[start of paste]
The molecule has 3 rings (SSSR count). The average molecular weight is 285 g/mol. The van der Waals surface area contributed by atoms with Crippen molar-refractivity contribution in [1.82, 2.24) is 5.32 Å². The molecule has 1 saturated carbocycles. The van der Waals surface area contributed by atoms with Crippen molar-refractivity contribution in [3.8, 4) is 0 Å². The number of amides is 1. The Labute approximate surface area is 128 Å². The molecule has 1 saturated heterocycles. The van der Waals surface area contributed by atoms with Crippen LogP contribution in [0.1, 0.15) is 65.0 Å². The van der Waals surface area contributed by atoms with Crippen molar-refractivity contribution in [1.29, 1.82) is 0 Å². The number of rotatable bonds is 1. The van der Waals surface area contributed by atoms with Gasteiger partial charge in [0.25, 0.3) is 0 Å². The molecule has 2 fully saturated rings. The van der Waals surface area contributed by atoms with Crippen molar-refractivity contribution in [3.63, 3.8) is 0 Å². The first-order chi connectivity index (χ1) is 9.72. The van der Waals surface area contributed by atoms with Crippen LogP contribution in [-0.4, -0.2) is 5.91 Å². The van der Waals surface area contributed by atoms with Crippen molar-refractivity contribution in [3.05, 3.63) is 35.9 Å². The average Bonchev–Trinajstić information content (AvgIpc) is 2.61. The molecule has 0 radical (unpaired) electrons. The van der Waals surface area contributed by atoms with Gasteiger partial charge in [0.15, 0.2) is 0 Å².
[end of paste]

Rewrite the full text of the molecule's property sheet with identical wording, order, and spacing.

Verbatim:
The molecule has 3 rings (SSSR count). The average molecular weight is 285 g/mol. The van der Waals surface area contributed by atoms with Crippen molar-refractivity contribution in [1.82, 2.24) is 5.32 Å². The molecule has 1 saturated carbocycles. The van der Waals surface area contributed by atoms with Crippen molar-refractivity contribution in [3.8, 4) is 0 Å². The number of amides is 1. The Labute approximate surface area is 128 Å². The molecule has 1 saturated heterocycles. The van der Waals surface area contributed by atoms with Crippen LogP contribution in [0.1, 0.15) is 65.0 Å². The van der Waals surface area contributed by atoms with Crippen molar-refractivity contribution in [1.29, 1.82) is 0 Å². The number of rotatable bonds is 1. The van der Waals surface area contributed by atoms with Gasteiger partial charge in [0.25, 0.3) is 0 Å². The molecule has 2 fully saturated rings. The van der Waals surface area contributed by atoms with Crippen molar-refractivity contribution in [3.63, 3.8) is 0 Å². The first-order chi connectivity index (χ1) is 9.72. The van der Waals surface area contributed by atoms with Crippen LogP contribution in [-0.4, -0.2) is 5.91 Å². The van der Waals surface area contributed by atoms with Crippen molar-refractivity contribution in [3.05, 3.63) is 35.9 Å². The average Bonchev–Trinajstić information content (AvgIpc) is 2.61. The molecule has 0 radical (unpaired) electrons. The van der Waals surface area contributed by atoms with Gasteiger partial charge in [0.15, 0.2) is 0 Å².